Although the global outlook has turned dangerous with recessionary clouds, balance sheets of corporate India and banks are much stronger now, as the country has been a “conspicuous exception”, said HDFC chairman Deepak Parekh on Tuesday.
“I don’t worry about India’s macros, despite growing pressure on the current account deficit or the gloomy global environment. Many of the India’s high frequency indicators are all doing well,” Parekh said at an Indian Chamber of Commerce event here.
According to him, the Reserve Bank of India has been “extremely prudent” in the exchange rate management as the country has never seen a free fall of the rupee. The present currency depreciation is not a reflection of a change in the fundamentals of the Indian economy, he pointed out.
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“No doubt, the impact of the dollar strength has been harsher for emerging markets. The dollar strength triggers the risks of taper tantrums and sudden large outflows of capital can have a destabilising effect on trade and finance. Forex reserves of many countries have shrunk, partly with central banks defending their currencies and largely due to valuations changes. For instance, with India, our forex reserves which peaked at $642 billion in October last year is now at $528 billion. Our import cover currently stands at 9 months compared to 15 months earlier. In 2013, at the time of the taper tantrum, India had an import cover of 6.5 months. In 1991, India had forex reserves just for 15 days. Fortunately, the present situation does not warrant a warning alarm,” the finance industry veteran said.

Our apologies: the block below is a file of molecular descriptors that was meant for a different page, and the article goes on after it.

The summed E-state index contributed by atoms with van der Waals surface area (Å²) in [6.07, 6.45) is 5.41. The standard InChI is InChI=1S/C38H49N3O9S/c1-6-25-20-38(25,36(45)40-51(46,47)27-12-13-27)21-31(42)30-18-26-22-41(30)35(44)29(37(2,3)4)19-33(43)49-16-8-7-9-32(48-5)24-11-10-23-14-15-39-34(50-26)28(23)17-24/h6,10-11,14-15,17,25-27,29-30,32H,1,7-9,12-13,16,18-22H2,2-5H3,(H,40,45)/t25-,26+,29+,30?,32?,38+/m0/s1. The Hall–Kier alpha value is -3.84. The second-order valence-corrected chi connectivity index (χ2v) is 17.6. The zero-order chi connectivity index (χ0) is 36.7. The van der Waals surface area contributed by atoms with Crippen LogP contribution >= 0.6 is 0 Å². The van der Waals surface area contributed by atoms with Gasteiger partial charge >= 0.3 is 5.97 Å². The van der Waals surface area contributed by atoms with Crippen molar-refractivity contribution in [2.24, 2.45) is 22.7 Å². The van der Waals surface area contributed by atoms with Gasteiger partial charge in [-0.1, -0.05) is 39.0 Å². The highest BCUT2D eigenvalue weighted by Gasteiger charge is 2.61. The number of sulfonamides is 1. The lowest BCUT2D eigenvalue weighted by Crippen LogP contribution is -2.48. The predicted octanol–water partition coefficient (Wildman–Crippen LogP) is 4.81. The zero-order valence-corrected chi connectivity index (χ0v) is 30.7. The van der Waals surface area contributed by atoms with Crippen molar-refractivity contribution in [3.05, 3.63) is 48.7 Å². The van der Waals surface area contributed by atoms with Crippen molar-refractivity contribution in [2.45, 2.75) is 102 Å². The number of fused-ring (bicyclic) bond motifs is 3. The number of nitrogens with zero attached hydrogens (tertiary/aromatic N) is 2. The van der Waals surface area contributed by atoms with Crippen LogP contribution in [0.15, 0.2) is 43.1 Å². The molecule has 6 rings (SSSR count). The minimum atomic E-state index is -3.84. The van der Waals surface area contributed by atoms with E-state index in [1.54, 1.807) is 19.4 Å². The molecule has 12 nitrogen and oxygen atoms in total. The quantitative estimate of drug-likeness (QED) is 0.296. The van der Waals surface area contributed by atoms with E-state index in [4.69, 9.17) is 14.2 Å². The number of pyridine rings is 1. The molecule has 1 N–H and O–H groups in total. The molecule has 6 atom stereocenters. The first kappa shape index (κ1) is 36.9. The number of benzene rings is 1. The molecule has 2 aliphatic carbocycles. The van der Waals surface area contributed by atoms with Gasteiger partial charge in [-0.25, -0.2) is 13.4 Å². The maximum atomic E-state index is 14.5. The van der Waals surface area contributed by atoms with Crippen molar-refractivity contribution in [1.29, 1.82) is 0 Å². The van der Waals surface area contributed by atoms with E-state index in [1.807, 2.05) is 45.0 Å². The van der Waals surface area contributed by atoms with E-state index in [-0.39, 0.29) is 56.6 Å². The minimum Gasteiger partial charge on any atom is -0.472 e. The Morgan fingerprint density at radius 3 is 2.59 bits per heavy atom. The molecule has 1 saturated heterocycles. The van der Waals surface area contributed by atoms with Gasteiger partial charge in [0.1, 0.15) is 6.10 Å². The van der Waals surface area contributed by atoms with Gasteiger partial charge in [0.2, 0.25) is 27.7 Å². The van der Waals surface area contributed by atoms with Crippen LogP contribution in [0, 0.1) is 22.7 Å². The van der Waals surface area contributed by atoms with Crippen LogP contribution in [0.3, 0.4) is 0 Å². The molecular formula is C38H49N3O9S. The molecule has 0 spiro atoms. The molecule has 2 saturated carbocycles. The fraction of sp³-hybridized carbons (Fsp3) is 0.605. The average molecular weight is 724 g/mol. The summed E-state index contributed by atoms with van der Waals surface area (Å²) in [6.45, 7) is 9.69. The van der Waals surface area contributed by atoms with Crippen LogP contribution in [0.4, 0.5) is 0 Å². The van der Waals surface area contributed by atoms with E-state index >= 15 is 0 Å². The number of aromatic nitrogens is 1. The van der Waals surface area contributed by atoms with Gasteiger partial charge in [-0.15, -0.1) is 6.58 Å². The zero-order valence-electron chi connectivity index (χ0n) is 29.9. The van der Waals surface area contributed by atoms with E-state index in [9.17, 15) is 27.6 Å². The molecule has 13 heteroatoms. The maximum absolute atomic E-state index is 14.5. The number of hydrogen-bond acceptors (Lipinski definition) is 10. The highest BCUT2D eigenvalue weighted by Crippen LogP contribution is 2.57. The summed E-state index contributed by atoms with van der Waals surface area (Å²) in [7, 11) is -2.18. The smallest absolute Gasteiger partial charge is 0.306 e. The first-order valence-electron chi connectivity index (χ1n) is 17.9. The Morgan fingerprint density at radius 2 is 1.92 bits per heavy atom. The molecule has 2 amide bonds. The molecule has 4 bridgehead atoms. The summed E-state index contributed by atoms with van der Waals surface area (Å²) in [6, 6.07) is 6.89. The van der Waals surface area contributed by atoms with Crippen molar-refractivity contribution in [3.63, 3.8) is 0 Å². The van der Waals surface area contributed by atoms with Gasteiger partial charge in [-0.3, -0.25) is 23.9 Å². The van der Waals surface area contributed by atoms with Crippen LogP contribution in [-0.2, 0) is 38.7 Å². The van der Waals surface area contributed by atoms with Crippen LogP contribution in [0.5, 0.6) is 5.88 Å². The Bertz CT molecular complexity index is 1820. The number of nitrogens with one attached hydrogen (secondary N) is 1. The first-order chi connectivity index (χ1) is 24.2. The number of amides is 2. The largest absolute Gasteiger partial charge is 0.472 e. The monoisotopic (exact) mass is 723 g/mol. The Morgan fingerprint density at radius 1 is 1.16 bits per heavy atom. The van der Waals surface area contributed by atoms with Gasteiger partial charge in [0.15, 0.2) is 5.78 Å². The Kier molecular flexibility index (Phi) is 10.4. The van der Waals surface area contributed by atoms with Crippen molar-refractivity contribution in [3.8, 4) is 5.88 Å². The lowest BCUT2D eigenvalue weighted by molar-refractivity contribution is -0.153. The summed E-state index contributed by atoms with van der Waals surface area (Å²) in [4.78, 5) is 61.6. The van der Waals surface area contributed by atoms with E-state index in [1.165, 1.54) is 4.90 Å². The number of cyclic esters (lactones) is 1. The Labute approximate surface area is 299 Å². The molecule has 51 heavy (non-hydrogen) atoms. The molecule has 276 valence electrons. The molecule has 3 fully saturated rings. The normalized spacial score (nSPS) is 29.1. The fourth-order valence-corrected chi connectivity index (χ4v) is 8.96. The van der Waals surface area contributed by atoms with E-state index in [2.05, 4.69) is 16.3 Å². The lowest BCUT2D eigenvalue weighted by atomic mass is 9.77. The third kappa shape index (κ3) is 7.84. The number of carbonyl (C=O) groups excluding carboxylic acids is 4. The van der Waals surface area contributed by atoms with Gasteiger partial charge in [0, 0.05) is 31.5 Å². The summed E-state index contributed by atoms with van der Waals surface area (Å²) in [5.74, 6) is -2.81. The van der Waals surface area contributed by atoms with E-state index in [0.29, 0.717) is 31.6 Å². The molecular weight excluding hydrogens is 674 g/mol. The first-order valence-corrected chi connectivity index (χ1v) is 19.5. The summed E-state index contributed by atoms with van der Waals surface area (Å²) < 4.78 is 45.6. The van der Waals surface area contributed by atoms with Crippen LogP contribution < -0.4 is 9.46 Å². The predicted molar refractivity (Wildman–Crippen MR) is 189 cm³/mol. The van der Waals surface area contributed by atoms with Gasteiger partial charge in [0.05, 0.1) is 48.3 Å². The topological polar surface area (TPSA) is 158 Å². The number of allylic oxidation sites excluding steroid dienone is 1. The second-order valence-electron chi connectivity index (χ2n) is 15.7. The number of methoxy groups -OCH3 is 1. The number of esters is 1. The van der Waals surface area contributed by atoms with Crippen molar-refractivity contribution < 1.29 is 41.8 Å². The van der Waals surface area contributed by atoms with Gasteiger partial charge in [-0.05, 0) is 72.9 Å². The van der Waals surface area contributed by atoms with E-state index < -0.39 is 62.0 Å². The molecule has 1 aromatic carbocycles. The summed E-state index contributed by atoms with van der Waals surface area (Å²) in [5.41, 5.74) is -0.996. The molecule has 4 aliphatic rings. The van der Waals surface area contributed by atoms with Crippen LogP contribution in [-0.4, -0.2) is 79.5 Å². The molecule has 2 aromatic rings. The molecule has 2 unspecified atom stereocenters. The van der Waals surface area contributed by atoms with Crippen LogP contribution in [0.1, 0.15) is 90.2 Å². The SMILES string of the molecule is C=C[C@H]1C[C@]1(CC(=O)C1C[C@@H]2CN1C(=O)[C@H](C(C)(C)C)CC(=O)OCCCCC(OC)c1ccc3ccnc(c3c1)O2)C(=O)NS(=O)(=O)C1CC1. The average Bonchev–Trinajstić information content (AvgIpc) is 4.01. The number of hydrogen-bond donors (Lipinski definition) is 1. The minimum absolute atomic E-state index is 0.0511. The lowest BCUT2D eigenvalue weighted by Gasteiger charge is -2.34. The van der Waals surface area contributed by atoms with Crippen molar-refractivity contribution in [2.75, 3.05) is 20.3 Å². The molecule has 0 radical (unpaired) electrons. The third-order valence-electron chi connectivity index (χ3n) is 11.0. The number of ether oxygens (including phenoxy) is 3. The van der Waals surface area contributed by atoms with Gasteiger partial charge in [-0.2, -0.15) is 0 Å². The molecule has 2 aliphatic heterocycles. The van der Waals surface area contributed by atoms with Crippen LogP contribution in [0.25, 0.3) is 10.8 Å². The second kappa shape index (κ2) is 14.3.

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Little choice for RBI but to raise repo rate
It is a ‘tough’ task for the RBI to balance growth and inflation as there is little choice for the central bank now but to increase the repo rate, Parekh said. “It is a tough balance that RBI has to follow. If you increase interest rates, it slows down growth. If you do not increase rates, it increases inflation. RBI has a comfort zone on inflation, and we have crossed the comfort zone on inflation in India. So, there is little choice but to increase the interest rate. But I am sure the approach of the RBI, knowing the state of our development, they will not follow Fed and increase rates by 75 basis points. They will do cautionary increase and not destabilise the economy and they will prudently balance growth versus interest rate hike.”